Documentary ”Coded Bias” (2020*) highlights how racial and gender discrimination can multiply in technology-driven societies.
Outi Puukko and Minna Aslama Horowitz**
Artificial Intelligence (AI) and algorithms are the new gatekeepers in today’s society but while they seem neutral to us they entail many mechanisms of racial, gender, and other forms of oppression. This was the core message by Shalini Kantayya, the director of Coded Bias in the panel discussion about facial recognition technologies and race, organized by Aalto University on 25 March 2021.
Coded Bias is a documentary film about ongoing struggles against the development and use of discriminatory technologies. Coded Bias opens with a case made famous by the M.I.T. Media Lab computer scientist Joy Buolamwini: While innovating for a project, she realized that facial recognition technologies would not recognize her until she wore a white mask.
The related AI was trained with data that overrepresented white male faces. Since then Buolamwini has focused on technologies that discriminate and her research on “algorithmic accountability” has been received with wide acclaim.
The documentary provides a different view from the mainstream discourses on artificial intelligence. It centers the voices of women of color, researchers and activists, as they expose the discrimination within facial recognition technologies and other algorithmic-driven systems, and by doing so questions the dominance of white heterosexual men in the field of technology.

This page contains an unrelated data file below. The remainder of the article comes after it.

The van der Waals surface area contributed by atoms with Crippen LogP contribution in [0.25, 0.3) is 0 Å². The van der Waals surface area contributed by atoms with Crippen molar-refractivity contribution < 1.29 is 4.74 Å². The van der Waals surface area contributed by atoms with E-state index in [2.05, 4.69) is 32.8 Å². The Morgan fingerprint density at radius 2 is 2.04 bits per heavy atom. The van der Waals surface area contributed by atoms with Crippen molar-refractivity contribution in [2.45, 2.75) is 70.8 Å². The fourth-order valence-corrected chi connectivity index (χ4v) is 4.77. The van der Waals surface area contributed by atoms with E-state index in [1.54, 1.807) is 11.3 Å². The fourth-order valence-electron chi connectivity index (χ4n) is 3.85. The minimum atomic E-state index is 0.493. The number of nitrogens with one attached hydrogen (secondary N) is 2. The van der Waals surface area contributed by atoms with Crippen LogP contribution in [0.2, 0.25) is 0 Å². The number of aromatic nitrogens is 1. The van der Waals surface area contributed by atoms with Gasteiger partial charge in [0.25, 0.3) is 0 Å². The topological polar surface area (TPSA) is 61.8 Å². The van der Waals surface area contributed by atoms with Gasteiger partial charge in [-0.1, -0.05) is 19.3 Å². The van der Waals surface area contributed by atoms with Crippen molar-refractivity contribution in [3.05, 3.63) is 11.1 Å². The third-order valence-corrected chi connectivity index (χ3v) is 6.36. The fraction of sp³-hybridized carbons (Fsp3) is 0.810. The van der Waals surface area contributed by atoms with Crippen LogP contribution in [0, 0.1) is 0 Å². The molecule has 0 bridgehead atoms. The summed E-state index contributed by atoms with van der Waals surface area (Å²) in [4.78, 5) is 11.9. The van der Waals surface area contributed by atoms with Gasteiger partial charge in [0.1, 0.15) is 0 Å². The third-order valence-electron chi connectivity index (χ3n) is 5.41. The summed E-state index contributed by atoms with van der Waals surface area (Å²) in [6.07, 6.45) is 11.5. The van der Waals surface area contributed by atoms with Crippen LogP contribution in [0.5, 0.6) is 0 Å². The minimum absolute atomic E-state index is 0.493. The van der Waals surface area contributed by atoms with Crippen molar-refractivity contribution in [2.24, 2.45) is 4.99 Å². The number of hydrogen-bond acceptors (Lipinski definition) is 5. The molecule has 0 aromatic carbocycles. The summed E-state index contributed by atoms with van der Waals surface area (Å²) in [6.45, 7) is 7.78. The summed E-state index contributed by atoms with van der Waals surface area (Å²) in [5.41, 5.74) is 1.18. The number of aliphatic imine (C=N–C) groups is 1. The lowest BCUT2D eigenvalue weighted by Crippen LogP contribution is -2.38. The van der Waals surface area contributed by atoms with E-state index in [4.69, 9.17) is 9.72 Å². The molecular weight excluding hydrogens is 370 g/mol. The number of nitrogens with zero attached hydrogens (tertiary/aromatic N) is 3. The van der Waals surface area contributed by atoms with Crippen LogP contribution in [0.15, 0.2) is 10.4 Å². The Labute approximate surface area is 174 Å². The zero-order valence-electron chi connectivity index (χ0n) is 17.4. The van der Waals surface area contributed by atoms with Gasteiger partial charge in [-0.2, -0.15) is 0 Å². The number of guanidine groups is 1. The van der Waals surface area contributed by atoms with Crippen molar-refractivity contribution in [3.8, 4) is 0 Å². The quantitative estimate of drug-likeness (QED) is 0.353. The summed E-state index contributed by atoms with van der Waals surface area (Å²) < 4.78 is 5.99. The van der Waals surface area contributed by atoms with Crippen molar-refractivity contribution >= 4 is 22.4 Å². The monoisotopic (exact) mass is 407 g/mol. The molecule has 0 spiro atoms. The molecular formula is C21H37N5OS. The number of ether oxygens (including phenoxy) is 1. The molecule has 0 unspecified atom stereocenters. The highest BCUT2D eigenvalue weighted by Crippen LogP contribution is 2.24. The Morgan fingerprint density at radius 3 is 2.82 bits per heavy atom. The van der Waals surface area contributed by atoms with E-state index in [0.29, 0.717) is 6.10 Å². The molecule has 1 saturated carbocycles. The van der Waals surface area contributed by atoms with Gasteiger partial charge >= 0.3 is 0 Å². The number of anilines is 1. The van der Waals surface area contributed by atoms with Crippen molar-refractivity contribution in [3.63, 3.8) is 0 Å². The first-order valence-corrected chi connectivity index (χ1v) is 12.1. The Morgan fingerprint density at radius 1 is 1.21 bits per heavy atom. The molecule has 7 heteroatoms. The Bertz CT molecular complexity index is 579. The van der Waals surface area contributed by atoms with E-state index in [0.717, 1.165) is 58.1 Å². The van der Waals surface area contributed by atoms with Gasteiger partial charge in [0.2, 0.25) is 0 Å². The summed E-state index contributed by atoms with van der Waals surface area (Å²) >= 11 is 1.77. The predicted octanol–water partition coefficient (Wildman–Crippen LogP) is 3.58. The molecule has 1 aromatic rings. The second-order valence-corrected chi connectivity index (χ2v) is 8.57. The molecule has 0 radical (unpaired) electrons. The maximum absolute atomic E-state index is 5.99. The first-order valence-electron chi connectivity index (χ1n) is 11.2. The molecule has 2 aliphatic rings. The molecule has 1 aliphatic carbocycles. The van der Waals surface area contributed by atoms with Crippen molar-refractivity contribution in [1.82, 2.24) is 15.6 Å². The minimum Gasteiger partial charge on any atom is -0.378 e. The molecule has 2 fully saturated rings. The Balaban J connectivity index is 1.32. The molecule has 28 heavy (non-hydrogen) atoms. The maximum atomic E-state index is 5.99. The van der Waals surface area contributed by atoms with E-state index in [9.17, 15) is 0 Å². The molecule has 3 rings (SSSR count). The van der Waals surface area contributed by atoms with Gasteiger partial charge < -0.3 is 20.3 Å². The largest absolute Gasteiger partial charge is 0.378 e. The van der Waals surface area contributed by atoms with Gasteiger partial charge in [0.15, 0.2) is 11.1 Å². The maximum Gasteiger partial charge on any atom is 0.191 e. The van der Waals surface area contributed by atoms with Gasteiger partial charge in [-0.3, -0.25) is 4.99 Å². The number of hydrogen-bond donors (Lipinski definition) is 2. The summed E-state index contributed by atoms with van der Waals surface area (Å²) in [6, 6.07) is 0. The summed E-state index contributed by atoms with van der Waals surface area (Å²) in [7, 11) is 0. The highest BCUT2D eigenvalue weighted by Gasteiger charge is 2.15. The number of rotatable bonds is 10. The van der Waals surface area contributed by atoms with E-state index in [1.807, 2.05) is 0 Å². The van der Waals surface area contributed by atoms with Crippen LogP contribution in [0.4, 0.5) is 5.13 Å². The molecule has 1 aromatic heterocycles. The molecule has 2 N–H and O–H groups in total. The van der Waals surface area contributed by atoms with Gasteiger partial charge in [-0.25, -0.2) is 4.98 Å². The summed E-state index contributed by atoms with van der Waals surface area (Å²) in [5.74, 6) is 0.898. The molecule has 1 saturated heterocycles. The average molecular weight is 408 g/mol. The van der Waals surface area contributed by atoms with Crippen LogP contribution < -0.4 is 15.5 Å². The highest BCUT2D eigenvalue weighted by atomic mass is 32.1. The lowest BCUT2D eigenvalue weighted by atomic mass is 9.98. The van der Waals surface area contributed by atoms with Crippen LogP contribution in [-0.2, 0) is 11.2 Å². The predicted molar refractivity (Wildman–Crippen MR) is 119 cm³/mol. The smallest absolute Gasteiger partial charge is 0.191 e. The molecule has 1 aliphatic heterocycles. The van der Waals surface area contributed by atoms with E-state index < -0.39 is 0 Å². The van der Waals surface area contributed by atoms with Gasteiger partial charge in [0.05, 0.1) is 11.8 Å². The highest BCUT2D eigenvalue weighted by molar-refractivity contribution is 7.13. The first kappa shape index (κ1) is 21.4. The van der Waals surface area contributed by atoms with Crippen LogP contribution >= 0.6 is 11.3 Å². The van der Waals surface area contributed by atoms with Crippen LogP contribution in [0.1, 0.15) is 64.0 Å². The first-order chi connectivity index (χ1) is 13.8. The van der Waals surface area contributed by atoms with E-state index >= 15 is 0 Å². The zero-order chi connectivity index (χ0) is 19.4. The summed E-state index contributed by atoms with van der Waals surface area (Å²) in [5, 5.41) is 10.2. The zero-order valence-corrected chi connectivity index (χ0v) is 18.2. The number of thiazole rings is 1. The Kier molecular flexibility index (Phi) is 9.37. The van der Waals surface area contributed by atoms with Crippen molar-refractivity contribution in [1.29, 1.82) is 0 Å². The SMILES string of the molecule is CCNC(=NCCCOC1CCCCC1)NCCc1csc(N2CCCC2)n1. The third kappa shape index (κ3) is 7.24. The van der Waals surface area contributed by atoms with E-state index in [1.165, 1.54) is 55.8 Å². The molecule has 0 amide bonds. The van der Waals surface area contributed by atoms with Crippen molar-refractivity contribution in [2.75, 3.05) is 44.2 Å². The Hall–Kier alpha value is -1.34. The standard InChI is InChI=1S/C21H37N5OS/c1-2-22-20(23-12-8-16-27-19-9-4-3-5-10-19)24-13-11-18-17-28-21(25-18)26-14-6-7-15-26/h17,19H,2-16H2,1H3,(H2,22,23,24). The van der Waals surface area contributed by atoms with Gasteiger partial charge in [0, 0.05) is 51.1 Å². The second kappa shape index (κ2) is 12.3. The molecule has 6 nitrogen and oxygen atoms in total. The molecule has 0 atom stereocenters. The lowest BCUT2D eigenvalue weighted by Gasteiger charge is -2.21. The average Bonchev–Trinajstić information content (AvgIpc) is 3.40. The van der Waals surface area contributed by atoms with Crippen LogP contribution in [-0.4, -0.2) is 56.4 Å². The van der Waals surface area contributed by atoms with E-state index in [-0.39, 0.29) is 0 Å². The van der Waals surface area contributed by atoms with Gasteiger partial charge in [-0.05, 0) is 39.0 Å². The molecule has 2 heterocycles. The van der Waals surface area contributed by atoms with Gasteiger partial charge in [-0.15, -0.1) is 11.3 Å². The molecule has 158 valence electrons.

The documentary also calls for regulation and audited algorithms. That is, transparency of the ways in which the AI processes and uses data.
The broader message of Coded Bias pertains to social responsibility and responsiveness of technologies. How much can data that are more inclusive actually change the core purpose of facial recognition? We urgently need critical examinations of, and debates on, who uses our data and how. We need to ask to what extent collecting data, be for public service or commercial purposes, is acceptable and purposeful.
Can We Trust Authorities with Our Data?
Coded Bias brings up examples from the U.S., U.K., and China. Yet the thematics are equally relevant in Finland when authorities employ new technologies. For instance, this Spring, the police have announced the nationwide use of bodycams. According to the police, the development may result in the need to revise legislation especially from data protection perspective, and possibilities to use facial recognition technologies should be clarified.
One common argument for the use of bodycam is that it will make police work more transparent. At the same time, research has shown that surveillance is racially skewed and focuses on people of color. In the U.S., civil society actors have for years posited that use of technological tools such as bodycams by law enforcement increases mass surveillance of marginalized communities and thus support structural discrimination. Recently, non-governmental organizations have demanded various restrictions, and even bans, to facial recognition technologies. Another pertinent point is that bodycams depict only the viewpoint of the police.
Unregulated use of surveillance technologies is a concern for all. Coded Bias shows how activists of the so-called Big Brother Watch group raise awareness of automated camera surveillance by the Metropolitan Police in London.